If you are not a regular PLC user but able enough to “just about able to get by”, you ought to know that unlike when you are working with most other PLC systems, with Mitsubishi there is a fundamental difference that what you see on your PC or laptop screen when you are connected to the PLC may very well NOT be the program that’s running.
It sounds strange that you could actually be monitoring a different Mitsubishi program to the one that’s running, but that’s actually the way it is! It’s up to YOU, the user, to make sure you know what you are doing so that you can correctly interpret the status you see.
With Mitsubishi, although the machine or process status that you see on the screen does come direct from the PLC you are connected to, the actual program code you see is the one on your computer that it is configured for.
Fail to pay attention to this & you’ll never understand what’s going on.
GX IEC Developer
If you use Mitsubishi PLCs on-site, what software do you use to connect on-line, to monitor, fault-find & perhaps re-load a program?
Chances are these days that it is the GX Developer software that has been around for a number of years.
However, if you’ve got Mitsubishi PLCs on-site & because they have perhaps not given you too many problems to date & you’ve not really looked carefully at them, how would you know if they have been programmed with the Mitsubishi GX IEC Developer program?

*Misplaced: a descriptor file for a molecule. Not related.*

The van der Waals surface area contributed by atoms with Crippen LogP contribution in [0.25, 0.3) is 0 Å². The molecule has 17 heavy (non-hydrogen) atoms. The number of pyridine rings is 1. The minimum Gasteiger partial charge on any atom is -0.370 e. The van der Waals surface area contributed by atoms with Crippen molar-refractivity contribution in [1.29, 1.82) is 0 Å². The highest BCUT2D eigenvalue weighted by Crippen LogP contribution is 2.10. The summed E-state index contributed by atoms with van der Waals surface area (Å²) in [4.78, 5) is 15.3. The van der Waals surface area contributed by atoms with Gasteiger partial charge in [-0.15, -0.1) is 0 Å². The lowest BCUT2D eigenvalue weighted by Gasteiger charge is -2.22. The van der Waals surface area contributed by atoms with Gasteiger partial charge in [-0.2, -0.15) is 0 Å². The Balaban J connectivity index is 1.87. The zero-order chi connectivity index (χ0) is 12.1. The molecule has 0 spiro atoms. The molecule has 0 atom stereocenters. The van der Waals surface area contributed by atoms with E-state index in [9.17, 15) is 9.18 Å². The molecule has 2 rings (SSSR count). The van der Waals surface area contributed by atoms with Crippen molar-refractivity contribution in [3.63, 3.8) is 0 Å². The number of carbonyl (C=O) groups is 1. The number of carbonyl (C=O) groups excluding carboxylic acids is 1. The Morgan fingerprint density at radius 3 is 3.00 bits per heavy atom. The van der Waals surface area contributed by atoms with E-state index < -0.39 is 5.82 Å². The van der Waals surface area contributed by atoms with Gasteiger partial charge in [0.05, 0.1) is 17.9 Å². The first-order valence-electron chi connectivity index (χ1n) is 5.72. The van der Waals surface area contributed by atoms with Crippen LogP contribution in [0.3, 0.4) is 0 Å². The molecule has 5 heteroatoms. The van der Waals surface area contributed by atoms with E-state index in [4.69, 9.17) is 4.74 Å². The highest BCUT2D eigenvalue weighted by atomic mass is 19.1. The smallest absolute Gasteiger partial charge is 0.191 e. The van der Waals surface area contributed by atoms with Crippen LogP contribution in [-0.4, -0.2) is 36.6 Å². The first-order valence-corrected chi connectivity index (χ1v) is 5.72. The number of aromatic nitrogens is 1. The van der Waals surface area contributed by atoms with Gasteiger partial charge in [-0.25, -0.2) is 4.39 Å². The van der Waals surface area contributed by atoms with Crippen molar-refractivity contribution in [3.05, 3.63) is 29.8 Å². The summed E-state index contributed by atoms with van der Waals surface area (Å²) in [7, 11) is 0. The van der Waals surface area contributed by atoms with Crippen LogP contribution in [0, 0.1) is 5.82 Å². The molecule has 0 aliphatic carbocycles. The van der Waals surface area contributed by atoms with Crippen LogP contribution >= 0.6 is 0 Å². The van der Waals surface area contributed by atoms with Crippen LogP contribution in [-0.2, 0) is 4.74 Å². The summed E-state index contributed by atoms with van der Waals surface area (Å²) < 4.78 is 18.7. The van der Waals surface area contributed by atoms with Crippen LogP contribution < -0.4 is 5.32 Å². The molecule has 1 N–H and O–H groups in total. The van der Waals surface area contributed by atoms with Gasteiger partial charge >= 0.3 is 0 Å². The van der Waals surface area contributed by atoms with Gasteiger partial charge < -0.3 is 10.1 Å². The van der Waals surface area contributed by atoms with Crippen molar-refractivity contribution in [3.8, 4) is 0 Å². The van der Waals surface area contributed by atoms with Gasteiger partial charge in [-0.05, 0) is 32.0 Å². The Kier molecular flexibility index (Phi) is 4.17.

Answer, unless the machine builder told you, you probably wouldn’t know.
So what are the implications?
It’s not the end of the world & you would be able to connect your PC or laptop using your standard cable, however, you will only be able to see the program in Instruction Set. The program may well have been written in Ladder Logic but you will not be able to monitor it anywhere near as easily as if you were using the GX IEC Developer software.
The GX IEC Developer is an alternative Mitsubishi Programming Package favoured by many machine builders as it allows them to write structured code which transports more easily between different applications. However, for the user, it is another software package to purchase & another training requirement to satisfy.
The real problem comes with the program backups you keep (or you have been supplied with). If you do not have the GX IEC Developer software, you could well struggle to re-load a program for example of your backups are in that format. Also, the real big issue is if you need to make any small changes to the software running in the Mitsubishi PLC. Whilst you can make your modifications with the GX IEC Developer software, you destroy the structure of the GX IEC Developer program; you should only do this as a last-ditch panic measure if you have absolutely no option.
Don’t forget, check it out. If you are relatively new to your site, the guy who had responsibility for the systems before you started may have already done some of this so you need to be on your guard.
If you need help, call us.